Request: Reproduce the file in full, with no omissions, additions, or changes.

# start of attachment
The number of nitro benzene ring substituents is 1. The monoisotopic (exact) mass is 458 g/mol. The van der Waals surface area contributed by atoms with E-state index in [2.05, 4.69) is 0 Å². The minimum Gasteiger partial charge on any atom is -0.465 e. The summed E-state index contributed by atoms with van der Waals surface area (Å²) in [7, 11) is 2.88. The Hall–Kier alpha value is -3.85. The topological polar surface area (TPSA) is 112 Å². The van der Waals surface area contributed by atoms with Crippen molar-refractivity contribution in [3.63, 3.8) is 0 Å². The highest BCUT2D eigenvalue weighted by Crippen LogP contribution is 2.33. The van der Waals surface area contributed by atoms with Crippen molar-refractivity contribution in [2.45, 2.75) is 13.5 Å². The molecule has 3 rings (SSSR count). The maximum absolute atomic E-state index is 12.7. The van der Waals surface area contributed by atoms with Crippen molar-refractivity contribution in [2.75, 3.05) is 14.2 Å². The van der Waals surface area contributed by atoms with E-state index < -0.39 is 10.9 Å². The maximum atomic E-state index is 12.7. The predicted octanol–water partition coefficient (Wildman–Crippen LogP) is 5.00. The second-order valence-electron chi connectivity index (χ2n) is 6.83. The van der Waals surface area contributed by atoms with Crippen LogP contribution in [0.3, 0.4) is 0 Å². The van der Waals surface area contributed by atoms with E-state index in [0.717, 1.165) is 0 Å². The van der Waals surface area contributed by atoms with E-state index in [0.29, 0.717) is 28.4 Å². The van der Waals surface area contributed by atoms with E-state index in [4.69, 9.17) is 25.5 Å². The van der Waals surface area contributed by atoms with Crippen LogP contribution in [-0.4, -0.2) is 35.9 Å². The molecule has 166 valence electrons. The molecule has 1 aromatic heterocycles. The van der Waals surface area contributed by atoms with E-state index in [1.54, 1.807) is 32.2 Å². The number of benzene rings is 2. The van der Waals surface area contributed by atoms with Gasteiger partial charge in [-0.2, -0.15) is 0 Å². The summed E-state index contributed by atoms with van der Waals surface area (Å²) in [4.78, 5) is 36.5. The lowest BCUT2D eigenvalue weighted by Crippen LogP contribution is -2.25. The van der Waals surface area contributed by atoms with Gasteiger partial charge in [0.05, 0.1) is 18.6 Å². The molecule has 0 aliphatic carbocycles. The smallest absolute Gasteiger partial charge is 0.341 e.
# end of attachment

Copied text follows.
The number of nitro benzene ring substituents is 1. The monoisotopic (exact) mass is 458 g/mol. The van der Waals surface area contributed by atoms with E-state index in [2.05, 4.69) is 0 Å². The minimum Gasteiger partial charge on any atom is -0.465 e. The summed E-state index contributed by atoms with van der Waals surface area (Å²) in [7, 11) is 2.88. The Hall–Kier alpha value is -3.85. The topological polar surface area (TPSA) is 112 Å². The van der Waals surface area contributed by atoms with Crippen molar-refractivity contribution in [3.63, 3.8) is 0 Å². The highest BCUT2D eigenvalue weighted by Crippen LogP contribution is 2.33. The van der Waals surface area contributed by atoms with Crippen molar-refractivity contribution in [2.45, 2.75) is 13.5 Å². The molecule has 3 rings (SSSR count). The maximum absolute atomic E-state index is 12.7. The van der Waals surface area contributed by atoms with Crippen molar-refractivity contribution in [2.75, 3.05) is 14.2 Å². The van der Waals surface area contributed by atoms with E-state index < -0.39 is 10.9 Å². The maximum atomic E-state index is 12.7. The predicted octanol–water partition coefficient (Wildman–Crippen LogP) is 5.00. The second-order valence-electron chi connectivity index (χ2n) is 6.83. The van der Waals surface area contributed by atoms with Crippen LogP contribution in [0.3, 0.4) is 0 Å². The van der Waals surface area contributed by atoms with E-state index in [0.717, 1.165) is 0 Å². The van der Waals surface area contributed by atoms with E-state index in [0.29, 0.717) is 28.4 Å². The van der Waals surface area contributed by atoms with E-state index in [4.69, 9.17) is 25.5 Å². The van der Waals surface area contributed by atoms with Crippen LogP contribution in [-0.4, -0.2) is 35.9 Å². The molecule has 166 valence electrons. The molecule has 1 aromatic heterocycles. The van der Waals surface area contributed by atoms with E-state index in [1.54, 1.807) is 32.2 Å². The number of benzene rings is 2. The van der Waals surface area contributed by atoms with Gasteiger partial charge in [-0.2, -0.15) is 0 Å². The summed E-state index contributed by atoms with van der Waals surface area (Å²) in [4.78, 5) is 36.5. The lowest BCUT2D eigenvalue weighted by Crippen LogP contribution is -2.25. The van der Waals surface area contributed by atoms with Gasteiger partial charge in [0.05, 0.1) is 18.6 Å². The molecule has 0 aliphatic carbocycles. The smallest absolute Gasteiger partial charge is 0.341 e.